The DIFC Data Protection Law does not stipulate a maximum cap on fines, similar to GDPR, but gives the Commissioner discretion to impose a general fine on top of administrative fines, a leading lawyer said.
Breaches of the GDPR can give rise to significant administrative fines of up to €10m or €20m or 2% or 4% of an organisations' total annual worldwide turnover for the preceding financial year, depending on the provision of the law that has been breached.
However, Kellie Blyth, Counsel and Head of Data and Technology at Baker McKenzie Habib Al Mulla, said that the Commissioner can also impose administrate fines in relation to contraventions of particular obligations under the DIFC Law which are set out in Schedule 2 and which range from $20,000 to $100,000.
She said that the administrative fines are for specific breaches but in many circumstances, there will be multiple breaches which might give the Commissioner discretion to impose a general fine in an amount the Commissioner considers appropriate and proportionate taking into account the seriousness of the breach and risk of actual harm to data subjects.
“If the Commissioner considers that it is warranted, he may impose a fine in addition to those specified in the law. This fine is highly unlikely to be imposed in respect of one specific failure but rather when looking at the failures as a whole. We have seen this in other countries where it is evident that the failings were systemic and showed a company’s general disregard for the law and rights of privacy,” she said.
Article 62 of the law, she said grants the DIFC Authority Board of Directors the right to introduce regulations relating to the imposition and recovery of fines and, accordingly, further regulation may be introduced in this area in future.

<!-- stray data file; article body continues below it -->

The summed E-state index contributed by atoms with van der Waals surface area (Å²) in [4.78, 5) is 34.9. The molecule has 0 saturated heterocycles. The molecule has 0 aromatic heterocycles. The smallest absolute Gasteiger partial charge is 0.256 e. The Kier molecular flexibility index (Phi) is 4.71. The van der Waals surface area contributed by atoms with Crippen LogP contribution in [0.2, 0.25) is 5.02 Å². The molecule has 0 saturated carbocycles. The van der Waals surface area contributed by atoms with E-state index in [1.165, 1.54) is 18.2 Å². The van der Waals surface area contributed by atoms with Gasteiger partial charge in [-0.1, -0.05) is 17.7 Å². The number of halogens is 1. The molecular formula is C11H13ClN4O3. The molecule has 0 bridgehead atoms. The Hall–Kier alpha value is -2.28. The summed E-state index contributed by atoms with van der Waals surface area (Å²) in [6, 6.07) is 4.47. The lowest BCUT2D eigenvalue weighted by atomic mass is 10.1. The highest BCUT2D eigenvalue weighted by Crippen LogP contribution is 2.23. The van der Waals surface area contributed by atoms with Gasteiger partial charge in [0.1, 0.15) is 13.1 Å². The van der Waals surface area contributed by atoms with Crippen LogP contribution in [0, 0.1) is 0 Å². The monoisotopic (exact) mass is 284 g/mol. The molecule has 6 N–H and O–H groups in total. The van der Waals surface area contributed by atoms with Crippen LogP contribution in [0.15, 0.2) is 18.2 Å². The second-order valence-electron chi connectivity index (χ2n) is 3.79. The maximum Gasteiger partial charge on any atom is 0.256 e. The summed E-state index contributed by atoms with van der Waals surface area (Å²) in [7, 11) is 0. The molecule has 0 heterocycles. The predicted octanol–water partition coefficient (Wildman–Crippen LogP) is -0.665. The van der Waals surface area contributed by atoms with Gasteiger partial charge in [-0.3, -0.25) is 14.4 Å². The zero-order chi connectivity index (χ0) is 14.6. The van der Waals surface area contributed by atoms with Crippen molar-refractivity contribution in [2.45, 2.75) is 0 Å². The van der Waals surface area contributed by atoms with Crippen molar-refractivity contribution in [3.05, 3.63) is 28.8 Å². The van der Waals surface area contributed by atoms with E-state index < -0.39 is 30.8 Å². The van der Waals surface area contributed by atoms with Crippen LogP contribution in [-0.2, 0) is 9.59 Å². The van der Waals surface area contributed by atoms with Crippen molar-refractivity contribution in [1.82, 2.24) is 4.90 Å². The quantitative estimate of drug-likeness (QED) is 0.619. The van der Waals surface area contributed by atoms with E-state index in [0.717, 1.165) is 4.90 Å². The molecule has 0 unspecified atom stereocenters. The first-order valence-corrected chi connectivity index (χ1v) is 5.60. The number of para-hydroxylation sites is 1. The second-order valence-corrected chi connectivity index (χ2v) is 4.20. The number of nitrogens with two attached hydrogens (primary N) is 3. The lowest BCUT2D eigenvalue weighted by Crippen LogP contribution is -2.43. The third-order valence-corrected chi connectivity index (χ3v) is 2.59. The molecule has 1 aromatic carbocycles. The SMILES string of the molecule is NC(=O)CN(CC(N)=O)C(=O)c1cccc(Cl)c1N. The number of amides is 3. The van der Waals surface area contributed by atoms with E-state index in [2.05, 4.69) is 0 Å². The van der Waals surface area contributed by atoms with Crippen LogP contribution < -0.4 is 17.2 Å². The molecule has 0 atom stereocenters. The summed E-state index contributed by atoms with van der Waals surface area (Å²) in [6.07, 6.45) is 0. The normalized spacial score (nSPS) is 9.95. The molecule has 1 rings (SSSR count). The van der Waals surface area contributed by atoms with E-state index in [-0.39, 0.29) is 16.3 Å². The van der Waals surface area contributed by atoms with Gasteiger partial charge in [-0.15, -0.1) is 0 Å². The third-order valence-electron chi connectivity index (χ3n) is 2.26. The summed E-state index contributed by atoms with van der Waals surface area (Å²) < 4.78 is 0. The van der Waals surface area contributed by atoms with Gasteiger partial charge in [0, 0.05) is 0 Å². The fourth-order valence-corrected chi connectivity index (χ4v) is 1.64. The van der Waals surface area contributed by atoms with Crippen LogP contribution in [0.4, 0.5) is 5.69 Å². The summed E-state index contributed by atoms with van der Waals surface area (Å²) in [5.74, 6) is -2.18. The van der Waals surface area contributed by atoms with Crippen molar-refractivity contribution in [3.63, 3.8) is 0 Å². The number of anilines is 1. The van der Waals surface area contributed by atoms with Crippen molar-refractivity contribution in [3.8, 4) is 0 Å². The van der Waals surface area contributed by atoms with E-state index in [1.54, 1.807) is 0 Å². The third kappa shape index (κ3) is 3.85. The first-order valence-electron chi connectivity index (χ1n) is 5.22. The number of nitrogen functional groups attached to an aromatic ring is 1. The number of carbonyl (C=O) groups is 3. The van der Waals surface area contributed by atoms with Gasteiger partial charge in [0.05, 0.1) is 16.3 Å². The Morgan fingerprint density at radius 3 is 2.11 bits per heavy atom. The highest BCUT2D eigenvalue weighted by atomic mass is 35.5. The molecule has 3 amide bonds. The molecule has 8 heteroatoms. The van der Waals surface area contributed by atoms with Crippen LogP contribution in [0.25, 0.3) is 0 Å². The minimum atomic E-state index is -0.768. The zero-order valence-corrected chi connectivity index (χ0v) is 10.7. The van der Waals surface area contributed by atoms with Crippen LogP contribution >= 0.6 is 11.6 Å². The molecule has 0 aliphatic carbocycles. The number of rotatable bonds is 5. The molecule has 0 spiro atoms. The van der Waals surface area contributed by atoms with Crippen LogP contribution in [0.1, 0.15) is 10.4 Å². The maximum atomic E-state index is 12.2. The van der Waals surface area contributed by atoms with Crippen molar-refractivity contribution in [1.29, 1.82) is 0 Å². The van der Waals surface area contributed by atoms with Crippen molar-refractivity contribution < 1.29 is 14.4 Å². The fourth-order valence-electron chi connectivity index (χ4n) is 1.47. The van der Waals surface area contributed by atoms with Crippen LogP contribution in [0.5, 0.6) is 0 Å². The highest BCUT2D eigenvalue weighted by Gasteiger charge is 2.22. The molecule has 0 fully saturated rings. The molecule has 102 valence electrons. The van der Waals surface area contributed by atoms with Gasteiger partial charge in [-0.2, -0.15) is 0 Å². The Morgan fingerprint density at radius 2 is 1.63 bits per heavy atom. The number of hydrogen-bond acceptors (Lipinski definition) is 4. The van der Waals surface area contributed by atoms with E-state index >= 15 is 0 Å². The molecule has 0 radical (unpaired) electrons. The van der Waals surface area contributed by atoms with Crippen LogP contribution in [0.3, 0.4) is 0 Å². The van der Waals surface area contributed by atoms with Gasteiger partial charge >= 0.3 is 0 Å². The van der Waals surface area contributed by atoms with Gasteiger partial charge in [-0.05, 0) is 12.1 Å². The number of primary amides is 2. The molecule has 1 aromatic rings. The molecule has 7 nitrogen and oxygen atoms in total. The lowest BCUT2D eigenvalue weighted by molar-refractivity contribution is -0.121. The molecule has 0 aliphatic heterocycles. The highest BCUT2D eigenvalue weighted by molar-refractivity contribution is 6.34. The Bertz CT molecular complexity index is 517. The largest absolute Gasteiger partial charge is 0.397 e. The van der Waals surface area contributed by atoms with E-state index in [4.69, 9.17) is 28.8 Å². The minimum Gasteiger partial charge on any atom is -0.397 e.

The new law came into force on July 1, 2020. However, organisations were given until October 1, 2020, to achieve compliance to allow for the impact of the Covid-19 pandemic on business operations and thus giving organisations a few more months to make any changes required to bring their compliance frameworks into line with the new law.
However, Blyth said that it is reasonable to expect that the Commissioner will determine fines by applying these criteria in a similar way to EU regulators, such as the CNIL (Commission nationale de l'informatique et des libertés) in France.
The CNIL fined Google € 57m in January 2019 for committing various breaches of the GDPR. The fine was assessed by reference to the following five factors: the type of violation, the scale of the breach, the fact it was continuous, the fact it affected lots of people and the size of the Google/Alphabet group.
Google appealed the fine but the appeal was rejected by France's top administrative court in June 2019.
“Under the DIFC law, when the breaches committed are innumerous or reflect a blatant disregard for the privacy of data subjects (i.e., the people that the personal data relates to), the Commissioner would likely impose a general fine as well as any relevant administrative fines,” Blyth said.
However, she said the law does not contain provisions similar to Article 3 of the GDPR, which gives the EU regulation its extended extra-territorial effect.